About 1,000,000 years ago, in a beloved but now defunct chain hobby store called Hungates, I purchased two small boxes with plastic scale models in them. Unlike the semi trucks, 1950’s hot rods in 1:25, or WWII ship models I had ham-fistedly assembled as a child, these were early 20th century automobiles, roughly in scale with 28mm miniatures.
Glencoe Models still exists and these kits are listed. (I can’t find a direct explanation of how one might order them — there is a physical address to write to, and more of this modern age, an email address. So I imagine if one worked at it, he, too, could acquire these kits).
I completed the Pierce-Arrow and Stanley Steamer several years ago, photographing them with the intention to blog, but not following through, apparently. These models embody the term “fiddly” and I was intimidated by the other two for years.
It would seem I have become more adept and confident, and thus these two have finally rolled of the production line.
And so, I can move my Glencoe Models automobiles to the “complete” column. All due to the fact that I no longer have to use my own automobile for a daily commute.
Though I have yet to complete painting the soldiers I have on hand, I availed myself of the Spring Sale at Armies in Plastic ($8.95 sets and free shipping for a $50+ order [I see now it’s $60, so my impulsivity has been rewarded!]). This time I ordered whole boxes rather than random sets.
First up, above are Zafrarian infantry. I already had a couple chaps on the left with that little roundy hat, who I’ll use eventually use as some other type of troop, I imagine.
A picked lot of these blue fellows will become Ascodali command. You see the drummer and the “donor” figure for my standard bearer. I’m intrigued by the headgear of the fellow to the left. A mitre sort of thing?
What ho? Another branch of service makes its arrival! I think this will be Ascodali artillery.
Despite having created my “Armies in Plastic Concordance,” these fellows in blue were a mistake. When one dives into the cornucopia of codes at Armies in Plastic, he discovers that many represent the same figures, differing only by color of plastic. My eventual goal is to create my own illustrated AIP Catalog, occasionally substituting photos from re-sellers, as those on the AIP site are often blurry. For the present, I printed off the catalog and scrawled which codes included the same fellows. As I prime and paint them anyway, color of plastic matters not. “I call it my AIP Concordance.”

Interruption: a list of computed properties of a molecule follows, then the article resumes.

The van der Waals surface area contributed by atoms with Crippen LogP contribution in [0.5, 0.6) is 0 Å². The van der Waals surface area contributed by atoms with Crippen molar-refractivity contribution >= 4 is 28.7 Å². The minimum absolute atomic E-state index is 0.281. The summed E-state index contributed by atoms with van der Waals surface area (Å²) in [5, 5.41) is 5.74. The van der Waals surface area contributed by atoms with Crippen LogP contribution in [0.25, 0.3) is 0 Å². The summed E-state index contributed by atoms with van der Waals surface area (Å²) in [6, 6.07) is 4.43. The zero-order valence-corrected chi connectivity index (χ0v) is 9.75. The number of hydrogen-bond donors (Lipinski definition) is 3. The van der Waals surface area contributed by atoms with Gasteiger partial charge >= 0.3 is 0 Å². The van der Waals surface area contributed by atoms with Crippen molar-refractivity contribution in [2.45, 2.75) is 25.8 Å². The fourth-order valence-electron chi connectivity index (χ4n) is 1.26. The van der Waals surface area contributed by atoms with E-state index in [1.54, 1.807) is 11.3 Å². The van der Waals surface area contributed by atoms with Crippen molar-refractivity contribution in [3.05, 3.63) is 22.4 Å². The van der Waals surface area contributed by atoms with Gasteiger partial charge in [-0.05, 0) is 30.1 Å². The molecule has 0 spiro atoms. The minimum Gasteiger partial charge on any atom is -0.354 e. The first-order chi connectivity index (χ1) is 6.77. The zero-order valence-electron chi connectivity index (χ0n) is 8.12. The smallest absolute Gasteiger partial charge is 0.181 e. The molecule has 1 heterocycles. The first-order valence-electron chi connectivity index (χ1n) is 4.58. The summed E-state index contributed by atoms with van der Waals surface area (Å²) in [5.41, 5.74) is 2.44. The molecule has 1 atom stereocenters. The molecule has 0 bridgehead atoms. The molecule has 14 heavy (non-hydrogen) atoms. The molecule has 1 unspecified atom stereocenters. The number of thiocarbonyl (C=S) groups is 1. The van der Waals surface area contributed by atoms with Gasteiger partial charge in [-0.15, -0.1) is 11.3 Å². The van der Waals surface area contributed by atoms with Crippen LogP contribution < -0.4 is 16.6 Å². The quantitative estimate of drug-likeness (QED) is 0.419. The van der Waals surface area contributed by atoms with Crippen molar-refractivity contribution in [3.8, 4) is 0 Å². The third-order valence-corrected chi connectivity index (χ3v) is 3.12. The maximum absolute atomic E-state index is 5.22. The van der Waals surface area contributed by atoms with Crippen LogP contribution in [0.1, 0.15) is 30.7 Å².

Now, AIP Napoleonic artillery provides an extra challenge, as AIP now also has codes with two sets of crew and no guns, and other sets with two guns and no crew, and then regular-old codes with a gun and 5 crew.
When placing my order, I neglected to note that these fellows were manning a howitzer and mortar. “Size matters not,” ’tis said, but that stubby little thing perched atop a full-sized carriage seems embarrassing. Oh, well … I still haven’t decided on which side these fellows will serve. And, I suppose I ought to vow to paint them before I invest in cavalry?
The final box will beef up the Ascodali infantry. I’ll have to find another purpose for that telescope-wielding commander. While likely realistic that command would be “scoping” out the sitch, I consider the pose to be inexcusably unheroic. These chaps, for example, could be birding.
This, my friends, is what proper leadership looks like.
An undisciplined approach to painting finds me swirling like an indiscriminate cyclone through the lead pile, whisking up whatever figure catches my eye. One hour of painting might involve a 54mm Napoleonic imagination figure, then to 28mm Darkest Africa, and finally landing in 6mm post-apocalyptic. As such, none of my myriad projects ever creep that much closer to completion. Well, owing no doubt to it being petite, I can finally say I have finished something!
Back in the days of 2017, I backed a little Kickstarter for a new miniatures game called Street Wars NYC by Funky Skull Games. I was lured in, I think, mostly by the terrain set-ups they created for advertising (using commercially available buildings, I believe).
For £60, I got the rules in paperback and two eight-member gangs in 28mm, and one free figure. I seem to recall they delivered more or less on time in 2018. And the newly-cast fellows promptly joined the long line of figures awaiting paint.
One sticking point was that they had that “tang” on the bottom for slot-bases, which I don’t do. I excruciatingly-excised those last year and epoxied the gents to washers. Towards the front of the line, but still in line.
Motivated by the fact that I really could finish something, they left to the painting desk. I did the motley bunch called the Devil’s Outcasts first, more or less following the colors feature in the rulebook. The trickiest bit for me was the biker fellow with pickelhaube, on whose vest I applied a decal of a Hell’s Angels logo. I won’t show you as it didn’t turn out that well…
Looking more closely at the Kickstarter page, I see the colors for these chaps were intended to be blue and yellow; I read it as purple in the literature and was initially put off. I was going to change it, but then realized it had a Minnesota Vikings vibe (my favorite American football team, owing to the circumstances of my birth), and I was all-in. I envisioned a Street Wars Twin Cities-type deal.
I have the beginnings of an urban set-up, mostly Matakishi-inspired cork buildings reinforced with some more recent mdf acquisitions. I suppose I should reward these fellows by letting them have at it…